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County pair added to 4-H Wall of Fame

Two of Butler County’s own were recently honored for their contributions to 4-H in Alabama.

The names of Audrey Gruenewald, a longtime 4-H volunteer and George D.H. McMillan, a former Butler County Extension Agent, were added to the Alabama 4-H Wall of Fame on November 13. The event was held at the Alabama 4-H Environmental Science Education Center.

McMillan was said to be the best 4-H agent in Alabama during his tenure.

As an Extension Agent in Butler County, he is given credit for kicking off many crucial agricultural programs for youth, including the Purebred Jersey Heifer Program, Purebred Duroc Pig Program and the 4-H Poultry Chain.

In these programs, each child was given an animal to care for and its offspring were given to other 4-Hers, teaching proper animal care and bringing revenue to their families.

The 4-Hers also learned about show ring competition.

Each year, McMillan made sure the county-winning 4-Hers were recognized at a special rally. Older citizens will recall the youngsters rallying at the Ritz Theatre, where the students were treated to a free movie followed by a march to Beeland Park. It was the highlight of the year for many 4-Hers.

He served as a 4-H agent for 13 years in Butler County and three more in helping and training other 4-H agents. McMillan continued his Extension career in Dothan, and later became a district agent in the state office. Ralph Thompson nominated him for the award.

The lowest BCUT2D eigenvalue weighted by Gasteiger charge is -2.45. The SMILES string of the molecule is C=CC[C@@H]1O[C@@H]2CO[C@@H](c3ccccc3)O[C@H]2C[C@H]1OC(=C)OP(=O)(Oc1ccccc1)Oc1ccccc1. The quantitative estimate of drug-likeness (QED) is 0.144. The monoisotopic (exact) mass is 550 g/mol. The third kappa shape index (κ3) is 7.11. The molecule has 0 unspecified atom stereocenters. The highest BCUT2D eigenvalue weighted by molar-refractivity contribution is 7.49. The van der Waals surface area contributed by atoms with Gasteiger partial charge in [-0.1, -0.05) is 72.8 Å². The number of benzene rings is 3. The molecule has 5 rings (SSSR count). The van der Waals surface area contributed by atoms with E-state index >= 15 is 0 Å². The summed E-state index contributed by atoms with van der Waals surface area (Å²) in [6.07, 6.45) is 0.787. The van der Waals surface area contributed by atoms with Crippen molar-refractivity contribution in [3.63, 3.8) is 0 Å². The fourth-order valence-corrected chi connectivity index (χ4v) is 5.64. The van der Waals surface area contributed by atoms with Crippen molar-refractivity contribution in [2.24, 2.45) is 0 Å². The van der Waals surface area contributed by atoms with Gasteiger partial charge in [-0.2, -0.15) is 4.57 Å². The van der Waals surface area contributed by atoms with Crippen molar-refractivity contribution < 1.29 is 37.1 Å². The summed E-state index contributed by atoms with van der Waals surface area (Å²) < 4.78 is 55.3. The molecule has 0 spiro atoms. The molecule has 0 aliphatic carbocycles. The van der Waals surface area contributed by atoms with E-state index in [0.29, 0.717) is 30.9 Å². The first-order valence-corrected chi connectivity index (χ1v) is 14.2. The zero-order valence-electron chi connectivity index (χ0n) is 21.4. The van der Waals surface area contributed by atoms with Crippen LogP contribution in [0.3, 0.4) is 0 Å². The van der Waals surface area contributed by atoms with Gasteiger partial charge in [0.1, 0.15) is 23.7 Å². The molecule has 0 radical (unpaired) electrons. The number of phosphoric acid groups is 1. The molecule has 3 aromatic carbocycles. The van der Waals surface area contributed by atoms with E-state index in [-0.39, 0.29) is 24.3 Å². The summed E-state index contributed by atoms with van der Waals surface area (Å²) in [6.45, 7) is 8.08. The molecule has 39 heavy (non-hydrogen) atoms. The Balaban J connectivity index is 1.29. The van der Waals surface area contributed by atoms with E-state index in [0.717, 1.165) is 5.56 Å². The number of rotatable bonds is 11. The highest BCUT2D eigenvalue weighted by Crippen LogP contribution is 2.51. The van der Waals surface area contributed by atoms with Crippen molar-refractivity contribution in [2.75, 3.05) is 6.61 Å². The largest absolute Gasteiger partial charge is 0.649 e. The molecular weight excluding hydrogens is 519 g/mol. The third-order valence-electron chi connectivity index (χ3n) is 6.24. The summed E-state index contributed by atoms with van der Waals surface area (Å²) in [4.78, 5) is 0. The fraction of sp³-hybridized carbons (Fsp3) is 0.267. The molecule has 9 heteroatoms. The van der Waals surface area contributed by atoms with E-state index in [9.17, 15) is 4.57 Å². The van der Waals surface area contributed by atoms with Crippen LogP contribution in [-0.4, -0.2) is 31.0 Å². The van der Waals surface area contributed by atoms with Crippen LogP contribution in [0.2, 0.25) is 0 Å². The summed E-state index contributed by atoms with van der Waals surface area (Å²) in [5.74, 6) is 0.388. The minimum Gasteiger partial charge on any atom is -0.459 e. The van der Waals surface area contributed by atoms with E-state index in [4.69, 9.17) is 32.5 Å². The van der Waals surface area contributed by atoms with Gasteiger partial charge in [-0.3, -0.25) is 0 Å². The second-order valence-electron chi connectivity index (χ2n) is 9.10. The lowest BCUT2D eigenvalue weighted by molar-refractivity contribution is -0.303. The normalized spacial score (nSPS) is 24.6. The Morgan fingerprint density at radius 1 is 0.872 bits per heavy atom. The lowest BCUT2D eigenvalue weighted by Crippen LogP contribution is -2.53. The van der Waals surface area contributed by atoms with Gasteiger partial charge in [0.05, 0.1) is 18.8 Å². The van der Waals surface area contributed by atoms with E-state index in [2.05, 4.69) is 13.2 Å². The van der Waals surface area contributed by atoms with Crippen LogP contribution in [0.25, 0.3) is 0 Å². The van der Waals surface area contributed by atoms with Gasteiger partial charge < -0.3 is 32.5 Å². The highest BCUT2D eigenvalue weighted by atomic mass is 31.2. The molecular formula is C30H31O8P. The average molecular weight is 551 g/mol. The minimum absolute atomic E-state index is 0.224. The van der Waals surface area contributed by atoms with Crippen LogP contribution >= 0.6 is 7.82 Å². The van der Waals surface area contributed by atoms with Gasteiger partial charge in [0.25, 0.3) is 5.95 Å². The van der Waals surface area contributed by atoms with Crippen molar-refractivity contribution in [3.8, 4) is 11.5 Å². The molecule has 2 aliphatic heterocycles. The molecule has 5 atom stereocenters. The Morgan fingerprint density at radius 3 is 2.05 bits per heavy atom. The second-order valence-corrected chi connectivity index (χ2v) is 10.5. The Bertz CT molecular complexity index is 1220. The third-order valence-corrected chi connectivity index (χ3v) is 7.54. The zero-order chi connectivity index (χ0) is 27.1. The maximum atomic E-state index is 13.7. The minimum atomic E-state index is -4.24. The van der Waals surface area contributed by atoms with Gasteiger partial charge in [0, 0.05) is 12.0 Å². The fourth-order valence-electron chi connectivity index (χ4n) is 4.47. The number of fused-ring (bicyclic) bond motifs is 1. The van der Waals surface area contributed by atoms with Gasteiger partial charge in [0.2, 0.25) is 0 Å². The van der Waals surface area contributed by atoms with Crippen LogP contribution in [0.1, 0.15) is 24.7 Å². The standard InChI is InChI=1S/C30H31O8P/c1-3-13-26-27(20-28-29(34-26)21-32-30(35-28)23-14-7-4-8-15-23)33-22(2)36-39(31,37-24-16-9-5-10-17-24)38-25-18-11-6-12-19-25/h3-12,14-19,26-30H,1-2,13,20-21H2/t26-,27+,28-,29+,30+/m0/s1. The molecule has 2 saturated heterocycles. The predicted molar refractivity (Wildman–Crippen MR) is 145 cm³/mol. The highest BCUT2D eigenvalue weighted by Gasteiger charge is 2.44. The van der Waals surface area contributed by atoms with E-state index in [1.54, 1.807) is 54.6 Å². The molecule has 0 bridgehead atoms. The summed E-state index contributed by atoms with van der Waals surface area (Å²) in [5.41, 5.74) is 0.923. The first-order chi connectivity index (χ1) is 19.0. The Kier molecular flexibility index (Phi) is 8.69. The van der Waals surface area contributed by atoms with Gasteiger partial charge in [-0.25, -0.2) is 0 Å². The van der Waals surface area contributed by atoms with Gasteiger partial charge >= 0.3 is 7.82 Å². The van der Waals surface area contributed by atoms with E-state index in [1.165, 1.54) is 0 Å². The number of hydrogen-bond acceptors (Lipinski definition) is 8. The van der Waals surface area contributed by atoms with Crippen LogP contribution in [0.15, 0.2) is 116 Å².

Gruenewald inspired hundreds of Butler County 4-Hers through her service and work as a teacher, businesswoman and mother.

As a teacher in the Georgiana School System and later, following the death of her husband, owner of the Western Auto Store, Gruenewald served as an example to the youth of the county as a leader in 4-H.

She encouraged youth to participate in a variety of projects and required them to write about their experiences and maintain records, drilling students for competition and helping them to develop self-confidence and ability along the way.

Gruenewald coached and groomed students for 4-H competition well beyond the Georgiana area. Through her business, she often donated cash and other prizes to 4-Hers. Most importantly, she gave of her time and talent.

Her goal was to encourage 4-Hers to encourage them to work hard, be successful and give back to their community, and she led by example.

Rex. N. Blackburn, Margaret Gaston, J. Paul Till, Ralph Thompson and Charles S. Wingard all nominated Gruenewald for the honor, saying she was “the embodiment of the 4-H Pledge.”

Gruenewald’s son John accepted the award on his mother’s behalf.